Wilson and Kauanoe Kamanā, a founding member of ‘Aha Punana Leo immersion school and the first of Native Hawaiian ancestry to receive the PhD in Hawaiian and Indigenous Language and Culture Revitalization from UH Hilo in 2010, were the first of a number of couples in Hawai‘i who revived Hawaiian as the first language of their home and children.

Wilson is recognized internationally for his work in Hawaiian language revitalization, notably for providing pathways for other indigenous groups to learn from the highly successful Hawaiian language revitalization work occurring in Hilo. That intensive work in the Hawaiian language has given him a unique knowledge base from which to do linguistic research into what the Hawaiian language can teach us about the ancient history of Hawaiʻi.

“I do historical linguistic research as a way to take a break from the intensive work of the college in language revitalization,” says Wilson. “When I’m not working with a student on a thesis or dissertation, teaching undergraduates, or developing some new program proposal or language-oriented law, I’m pondering old questions relating to Polynesian voyaging.”

One question Wilson ponders and investigates is this: From where did the first people to reach Hawaiʻi sail their canoes?

“This is a question that has intrigued Westerners from the time of the early European explorers of the Pacific,” he says. “Hawaiian tradition does not see this as a major question, as it holds that the Hawaiian people grew up with the land itself. The common question in Hawaiian tradition has related to the location of the lands visited by Hawaiian ancestors in voyaging canoes. Where were these lands?”

Wilson, who holds a PhD in linguistics, says language provides strong evidence for the places visited by the distinctive Hawaiian people once they became a distinctive population of these islands. It also provides strong evidence of source of the first settlers of Hawaiʻi who formed bonds with the land to become the first Hawaiians.

“Anthropologists and linguists have long known that Hawaiians are East Polynesians, closely related to the peoples of Tahiti, Easter Island, New Zealand, Rarotonga and the Marquesas,” he says. “The question has been what particular part of Western Polynesia served as the source of the East Polynesians. The assumption has been that the original settlers of East Polynesian came from Sāmoa. Yet there is no clear archeological evidence for this.”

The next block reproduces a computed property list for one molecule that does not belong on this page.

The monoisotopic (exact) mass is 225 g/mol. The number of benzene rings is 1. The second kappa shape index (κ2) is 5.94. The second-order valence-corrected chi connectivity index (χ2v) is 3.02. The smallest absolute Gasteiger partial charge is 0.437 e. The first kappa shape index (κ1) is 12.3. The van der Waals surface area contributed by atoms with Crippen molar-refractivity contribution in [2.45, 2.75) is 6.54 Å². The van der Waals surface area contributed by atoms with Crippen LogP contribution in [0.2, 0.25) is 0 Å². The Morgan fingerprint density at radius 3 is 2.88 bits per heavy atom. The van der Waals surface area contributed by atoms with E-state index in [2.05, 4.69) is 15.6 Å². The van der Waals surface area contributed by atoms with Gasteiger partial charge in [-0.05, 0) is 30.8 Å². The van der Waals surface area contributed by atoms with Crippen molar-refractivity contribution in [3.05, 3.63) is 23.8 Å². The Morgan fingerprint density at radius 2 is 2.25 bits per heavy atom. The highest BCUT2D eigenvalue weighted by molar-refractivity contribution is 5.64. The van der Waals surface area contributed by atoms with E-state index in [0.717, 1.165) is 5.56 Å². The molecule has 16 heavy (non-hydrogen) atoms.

Using linguistic evidence, Wilson shows that the assumption about Sāmoa is wrong. He provides a surprising answer regarding the source of the East Polynesians, an answer that shows what great navigators these ancestors were. The East Polynesians came from the tiny populations of Polynesians living on the small atolls off the east coast of the Solomon Islands even farther from East Polynesian than Sāmoa.

“All languages are constantly changing, and shared changes can be used to show that languages have a shared history,” says Wilson. “The Northern Outliers, especially the tiny atolls of Takuu, Nukuria, Nukumanu, and Luangiua are the home of languages that share many similarities with East Polynesian languages.”

The Northern Outliers and Northern East Polynesia

In an article to be published in Oceanic Linguistics in December 2012 (editor’s note 1/13: article is now published), Wilson identifies a number of distinctive changes in words that are shared uniquely by these atoll languages and East Polynesian languages. Some of these words are familiar to English speakers in Hawaiʻi today, for example, the change from earlier kiu, “bird with a curved beak,” to kiwi (Maori kiwi, Hawaiian ʻiʻiwi); the change from earlier watuke, “type of sea urchin,” to fatuke (Marquesan hatuke, Hawaiian hākuʻekuʻe and hāʻukeʻuke); and the change from earlier taʻe, “feces,” to tūtaʻe (Hawaiian kūkae).

Wilson also shows that East Polynesians including Hawaiians voyaged back to these atolls after the separate East Polynesian languages had developed.

“Those return voyages are marked by distinctive East Polynesian and distinctive Hawaiian words being sporadically found mixed with older words in the Northern Outlier atoll languages,” he says.

For example, Hawaiian wahine from earlier fafine represents a change distinctive of a subset of East Polynesian languages. This word is found in the language of Nukuria, while the languages on the surrounding atolls retain the earlier fafine term.